At around 4pm, I was able to head out to fish one of the nearby rivers before we were to have a late dinner (the Deschutes).  I had scouted it out before on google but had never visited it despite being within 30 minutes of it many times, but based on everything I'd read it was a small freestone stream with a population of cutthroat trout and migrating salmon.  I wasn't familiar with all the falls and chutes (where the name is derived from), but it was also a river that reportedly can go from a tiny stream to a torrent (dirties up fast, but also clears fast) such that from year to year it never looks the same, as the heavy spring and fall rains change the bottom contours and tear down trees from the bank.  But by April and May, it was supposed to get rather gentle.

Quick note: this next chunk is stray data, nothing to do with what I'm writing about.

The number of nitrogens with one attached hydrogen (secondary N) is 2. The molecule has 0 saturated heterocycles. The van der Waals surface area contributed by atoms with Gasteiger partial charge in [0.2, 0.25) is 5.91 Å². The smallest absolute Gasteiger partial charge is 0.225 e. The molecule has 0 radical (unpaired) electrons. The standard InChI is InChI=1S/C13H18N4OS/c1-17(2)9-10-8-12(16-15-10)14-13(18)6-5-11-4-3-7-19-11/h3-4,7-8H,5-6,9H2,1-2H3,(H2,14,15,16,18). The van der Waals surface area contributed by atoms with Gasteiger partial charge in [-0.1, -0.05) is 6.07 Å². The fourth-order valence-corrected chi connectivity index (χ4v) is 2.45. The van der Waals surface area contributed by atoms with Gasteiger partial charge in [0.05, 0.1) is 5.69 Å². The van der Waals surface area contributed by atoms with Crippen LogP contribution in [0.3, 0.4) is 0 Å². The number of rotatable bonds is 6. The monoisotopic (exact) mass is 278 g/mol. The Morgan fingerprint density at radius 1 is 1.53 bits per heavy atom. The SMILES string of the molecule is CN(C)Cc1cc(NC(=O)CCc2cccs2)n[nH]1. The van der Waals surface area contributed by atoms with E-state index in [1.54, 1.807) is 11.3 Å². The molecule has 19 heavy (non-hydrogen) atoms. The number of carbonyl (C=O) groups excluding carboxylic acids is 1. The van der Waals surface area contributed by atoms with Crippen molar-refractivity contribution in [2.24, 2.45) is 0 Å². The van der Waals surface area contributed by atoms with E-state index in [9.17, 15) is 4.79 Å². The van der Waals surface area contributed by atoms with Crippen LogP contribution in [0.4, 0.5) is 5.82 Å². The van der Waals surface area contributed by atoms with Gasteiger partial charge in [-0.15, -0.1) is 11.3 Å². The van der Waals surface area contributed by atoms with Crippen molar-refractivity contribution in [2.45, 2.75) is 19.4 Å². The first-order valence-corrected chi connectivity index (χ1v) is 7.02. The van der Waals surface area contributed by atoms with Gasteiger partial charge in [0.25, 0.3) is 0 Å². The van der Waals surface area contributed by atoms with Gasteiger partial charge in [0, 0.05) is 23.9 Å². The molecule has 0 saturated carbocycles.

Getting to the river I could see the truth in those reports.  The river didn't look like many of the online images, as clearly the rain we'd had a couple of days ago had the river much higher and dirtier.  I spoke to someone on the trail who was asking me how the fishing was going (but I hadn't started yet, so didn't have much of an answer!), and she explained that the river was far more nasty two days ago and was still settling down and would get much better by tomorrow.  But also that this past year had seen some very high water levels (she seemed to suggested a rise of 4 feet, which would be a lot for a river this small), completely changing the river.  I couldn't see a reason to argue that point considering the trail we were standing on had recently washed away, there was stream debris trapped in the trees on the bank some 150' away from the current river's edge (a river that was only 50-60' across), and there were newly fallen trees everywhere in the river with their rootballs attached.